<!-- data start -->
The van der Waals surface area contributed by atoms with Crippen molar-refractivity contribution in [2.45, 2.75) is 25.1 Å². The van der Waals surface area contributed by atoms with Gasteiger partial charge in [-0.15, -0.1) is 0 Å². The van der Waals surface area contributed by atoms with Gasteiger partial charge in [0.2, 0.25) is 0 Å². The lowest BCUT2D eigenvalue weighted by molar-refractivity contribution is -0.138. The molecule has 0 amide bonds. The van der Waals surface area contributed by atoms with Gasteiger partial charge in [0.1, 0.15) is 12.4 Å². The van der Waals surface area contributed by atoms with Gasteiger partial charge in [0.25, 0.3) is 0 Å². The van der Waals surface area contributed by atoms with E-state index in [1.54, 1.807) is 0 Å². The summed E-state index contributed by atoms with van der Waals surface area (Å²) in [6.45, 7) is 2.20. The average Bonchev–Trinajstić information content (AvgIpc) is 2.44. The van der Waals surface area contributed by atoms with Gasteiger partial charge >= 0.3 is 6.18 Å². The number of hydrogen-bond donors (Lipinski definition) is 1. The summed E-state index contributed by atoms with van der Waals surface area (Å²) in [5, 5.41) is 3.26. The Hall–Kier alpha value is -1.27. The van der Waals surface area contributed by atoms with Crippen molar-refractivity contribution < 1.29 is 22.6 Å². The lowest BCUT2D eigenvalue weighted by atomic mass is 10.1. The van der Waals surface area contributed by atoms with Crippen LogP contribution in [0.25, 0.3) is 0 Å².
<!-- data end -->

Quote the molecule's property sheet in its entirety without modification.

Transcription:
The van der Waals surface area contributed by atoms with Crippen molar-refractivity contribution in [2.45, 2.75) is 25.1 Å². The van der Waals surface area contributed by atoms with Gasteiger partial charge in [-0.15, -0.1) is 0 Å². The van der Waals surface area contributed by atoms with Gasteiger partial charge in [0.2, 0.25) is 0 Å². The lowest BCUT2D eigenvalue weighted by molar-refractivity contribution is -0.138. The molecule has 0 amide bonds. The van der Waals surface area contributed by atoms with Gasteiger partial charge in [0.1, 0.15) is 12.4 Å². The van der Waals surface area contributed by atoms with Gasteiger partial charge in [0.25, 0.3) is 0 Å². The van der Waals surface area contributed by atoms with E-state index in [1.54, 1.807) is 0 Å². The summed E-state index contributed by atoms with van der Waals surface area (Å²) in [6.45, 7) is 2.20. The average Bonchev–Trinajstić information content (AvgIpc) is 2.44. The van der Waals surface area contributed by atoms with Gasteiger partial charge >= 0.3 is 6.18 Å². The number of hydrogen-bond donors (Lipinski definition) is 1. The summed E-state index contributed by atoms with van der Waals surface area (Å²) in [5, 5.41) is 3.26. The Hall–Kier alpha value is -1.27. The van der Waals surface area contributed by atoms with Crippen molar-refractivity contribution < 1.29 is 22.6 Å². The lowest BCUT2D eigenvalue weighted by atomic mass is 10.1. The van der Waals surface area contributed by atoms with Crippen LogP contribution in [0.25, 0.3) is 0 Å².